The Federal High Court in Abuja, on Tuesday, issued an order unfreezing the bank account of the Chairman of Daar Communications Plc, Raymond Dokpesi.
Daar Communications is the parent company of African Independent Television (AIT) and Ray Power Radio.
The judge, John Tsoho, gave the order in a ruling on Mr Dokpesi’s application for the unfreezing of the account.
Mr Tsoho, who is also the Chief Judge of the Federal High Court, ordered that the account domiciled at First Bank be immediately “unfrozen” since the criminal charges which precipitated the restriction on the account had been dismissed and Mr Dokpesi discharged and acquitted by the Court of Appeal.
Mr Tsoho said that the Economic and Financial Crimes Commission, (EFCC) had no basis to put a post-no-debit order on the account in view of the subsisting and valid judgment of the Court of Appeal.
He held that there was no application by the EFCC for stay of execution of the appellate court’s judgment which quashed the criminal charges against Mr Dokpesi.
Mr Tsoho said in the absence of a stay of execution, the court was bound by law to recognise the judgment of the appellate court.
He ordered that the freezing order and post-no-debit on the account be immediately removed in compliance with the appellate court’s judgment.
On the claim by the EFCC that it had appealed the appellate court’s decision at the Supreme Court, the judge held that the notice of appeal filed at the apex court could not in law stay the execution of the subsisting judgment.
He added that the anti-graft agency ought to have obtained a stay of execution of the judgment.
He further ordered that all documents seized from Mr Dokpesi should be immediately returned to him.
The News Agency of Nigeria (NAN) reports that Mr Dokpesi’s lawyer, Kanu Agabi, earlier in his argument on Tuesday, asked the court to issue an order unfreezing his client’s bank account frozen on the strength of the alleged N2.1 billion fraud charge against him.
The senior lawyer had submitted that the criminal charges in respect of N2.1 billion had since been dismissed by the Court of Appeal Abuja division but the EFCC wanted to continue to hold his client in bondage.
Mr Agabi had further argued that the charge which led to freezing of the account no longer existed following the decision of the appellate court on the matter.
He tendered two judgements of the Court of Appeal to establish his claim that the criminal charges against Mr Dokpesi had been quashed.
He said until the judgments were set aside, the EFCC could not continue to freeze his client’s account.
However, EFCC counsel, Oluwaleke Atolagbe, had opposed the application on the grounds that the anti-graft agency had already filled a notice of appeal against the appellate court’s judgment at the apex court.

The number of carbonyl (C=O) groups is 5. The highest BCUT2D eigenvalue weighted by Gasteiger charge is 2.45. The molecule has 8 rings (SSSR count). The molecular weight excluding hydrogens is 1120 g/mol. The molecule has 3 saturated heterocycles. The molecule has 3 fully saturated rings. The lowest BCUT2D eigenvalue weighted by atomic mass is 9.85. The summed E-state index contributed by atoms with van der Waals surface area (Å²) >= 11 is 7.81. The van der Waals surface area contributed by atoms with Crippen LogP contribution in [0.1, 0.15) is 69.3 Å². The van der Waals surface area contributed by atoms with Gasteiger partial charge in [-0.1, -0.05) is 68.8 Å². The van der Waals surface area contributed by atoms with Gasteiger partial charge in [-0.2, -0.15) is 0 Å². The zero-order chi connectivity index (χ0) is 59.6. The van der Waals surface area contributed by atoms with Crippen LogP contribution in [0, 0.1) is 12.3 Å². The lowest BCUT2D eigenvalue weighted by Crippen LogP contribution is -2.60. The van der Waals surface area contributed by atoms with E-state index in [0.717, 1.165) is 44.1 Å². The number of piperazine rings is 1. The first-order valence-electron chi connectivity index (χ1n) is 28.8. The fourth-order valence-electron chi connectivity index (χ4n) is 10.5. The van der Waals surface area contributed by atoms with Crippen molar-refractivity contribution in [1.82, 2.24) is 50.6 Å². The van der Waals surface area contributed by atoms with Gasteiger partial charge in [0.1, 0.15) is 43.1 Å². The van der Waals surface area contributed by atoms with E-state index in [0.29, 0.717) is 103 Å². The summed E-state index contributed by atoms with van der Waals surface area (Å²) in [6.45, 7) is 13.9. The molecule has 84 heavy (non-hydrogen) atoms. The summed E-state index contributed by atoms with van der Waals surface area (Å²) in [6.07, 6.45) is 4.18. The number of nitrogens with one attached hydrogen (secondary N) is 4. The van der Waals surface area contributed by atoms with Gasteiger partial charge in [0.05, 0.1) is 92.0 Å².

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Mr Atolagbe had urged the court not to unfreeze the account yet until the final decision of the Supreme Court in the matter adding that the N2.1 billion logged in the frozen account formed the basis of the charge.
He also opposed the request for the release of Mr Dokpesi’s document in possession of EFCC on the grounds that no specific document was mentioned in the request.
How Dokpesi was set free by Appeal Court
The News Agency of Nigeria (NAN) reports that on April 1, a three-member panel of the appeal court in a unanimous judgment freed Mr Dokpesi from the charges after it held that the prosecution failed to establish the ingredients of the charge.
The EFCC had in 2015 sued Mr Dokpesi, accusing him and his company of illegally receiving funds considered as proceeds of crimes from a former National Security Adviser (NSA), Sambo Dasuk, a retired colonel.
He pleaded not guilty to the charges and went further to file a no-case submission after the prosecution closed its case in November 2018 after calling 14 witnesses.
However, the trial judge, Mr Tsoho, rejected the no-case submission and ordered Mr Dokpesi and his firm to enter their defence.
Not satisfied, the defendants then approached the Court of Appeal, with a request to nullify the decision and free him from the charges on the grounds that the prosecution failed to establish a prima facie case against them.
In the unanimous judgment delivered by Elfreda Williams-Dawodu, the appellate court agreed with the appellants that the case of the respondents lacked merit having “failed woefully to establish a prima facie case against the appellant”.
According to the judgment, for any case to be established against the defendants, it is necessary to first prove the ingredients of offence in the predicate offences in counts 1 to 4 of the seven-count charge which bordered on criminal breach of trust, division of funds, money laundering and corruption.
The court further held that EFCC failed to prove that the N2.1 billion allegedly received by the appellant was a proceed of breach of trust and accordingly set aside the decision of the lower court which held that the appellants had a case to answer.
“No case was made against the appellant in counts 1, 2, 3 and 4 to warrant his being called upon to open his defence.
“There is no possibility that the appellant can be convicted because the evidence are manifestly unreliable.
“I am of the view that irrespective of the ingredients stated earlier, and those by the appellant and first respondent respectively, prior proof or establishment of the predicate offences in count 1,2,3 and 4 of the amended charge is sine qua non to the proof of the offences of money laundering specified in the said counts.